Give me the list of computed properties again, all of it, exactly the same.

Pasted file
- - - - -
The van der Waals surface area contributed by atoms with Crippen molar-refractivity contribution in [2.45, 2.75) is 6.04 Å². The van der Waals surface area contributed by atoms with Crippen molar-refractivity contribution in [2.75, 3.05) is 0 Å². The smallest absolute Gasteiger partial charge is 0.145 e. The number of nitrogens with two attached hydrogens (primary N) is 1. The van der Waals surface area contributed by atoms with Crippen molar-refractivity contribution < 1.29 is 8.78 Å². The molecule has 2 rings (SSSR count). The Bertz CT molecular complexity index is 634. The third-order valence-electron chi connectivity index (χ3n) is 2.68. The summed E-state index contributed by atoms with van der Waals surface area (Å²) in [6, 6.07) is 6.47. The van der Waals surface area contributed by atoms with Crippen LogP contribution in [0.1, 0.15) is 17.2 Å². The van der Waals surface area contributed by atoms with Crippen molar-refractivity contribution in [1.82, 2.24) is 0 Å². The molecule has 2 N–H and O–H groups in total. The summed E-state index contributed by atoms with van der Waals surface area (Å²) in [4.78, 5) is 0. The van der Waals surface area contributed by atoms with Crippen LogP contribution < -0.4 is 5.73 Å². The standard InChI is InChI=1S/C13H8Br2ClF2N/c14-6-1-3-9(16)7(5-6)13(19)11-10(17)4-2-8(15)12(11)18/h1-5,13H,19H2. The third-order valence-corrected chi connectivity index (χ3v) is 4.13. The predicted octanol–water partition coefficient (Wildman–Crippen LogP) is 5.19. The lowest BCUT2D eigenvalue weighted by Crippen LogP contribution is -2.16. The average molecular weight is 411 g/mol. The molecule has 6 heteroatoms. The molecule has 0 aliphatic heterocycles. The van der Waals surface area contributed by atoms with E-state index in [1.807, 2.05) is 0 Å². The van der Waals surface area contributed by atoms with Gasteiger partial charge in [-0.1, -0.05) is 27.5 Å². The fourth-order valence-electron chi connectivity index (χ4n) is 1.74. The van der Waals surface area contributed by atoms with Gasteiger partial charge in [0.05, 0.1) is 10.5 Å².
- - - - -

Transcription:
The van der Waals surface area contributed by atoms with Crippen molar-refractivity contribution in [2.45, 2.75) is 6.04 Å². The van der Waals surface area contributed by atoms with Crippen molar-refractivity contribution in [2.75, 3.05) is 0 Å². The smallest absolute Gasteiger partial charge is 0.145 e. The number of nitrogens with two attached hydrogens (primary N) is 1. The van der Waals surface area contributed by atoms with Crippen molar-refractivity contribution < 1.29 is 8.78 Å². The molecule has 2 rings (SSSR count). The Bertz CT molecular complexity index is 634. The third-order valence-electron chi connectivity index (χ3n) is 2.68. The summed E-state index contributed by atoms with van der Waals surface area (Å²) in [6, 6.07) is 6.47. The van der Waals surface area contributed by atoms with Crippen LogP contribution in [0.1, 0.15) is 17.2 Å². The van der Waals surface area contributed by atoms with Crippen molar-refractivity contribution in [1.82, 2.24) is 0 Å². The molecule has 2 N–H and O–H groups in total. The summed E-state index contributed by atoms with van der Waals surface area (Å²) in [4.78, 5) is 0. The van der Waals surface area contributed by atoms with Crippen LogP contribution < -0.4 is 5.73 Å². The standard InChI is InChI=1S/C13H8Br2ClF2N/c14-6-1-3-9(16)7(5-6)13(19)11-10(17)4-2-8(15)12(11)18/h1-5,13H,19H2. The third-order valence-corrected chi connectivity index (χ3v) is 4.13. The predicted octanol–water partition coefficient (Wildman–Crippen LogP) is 5.19. The lowest BCUT2D eigenvalue weighted by Crippen LogP contribution is -2.16. The average molecular weight is 411 g/mol. The molecule has 6 heteroatoms. The molecule has 0 aliphatic heterocycles. The van der Waals surface area contributed by atoms with E-state index in [1.807, 2.05) is 0 Å². The van der Waals surface area contributed by atoms with Gasteiger partial charge in [-0.1, -0.05) is 27.5 Å². The fourth-order valence-electron chi connectivity index (χ4n) is 1.74. The van der Waals surface area contributed by atoms with Gasteiger partial charge in [0.05, 0.1) is 10.5 Å².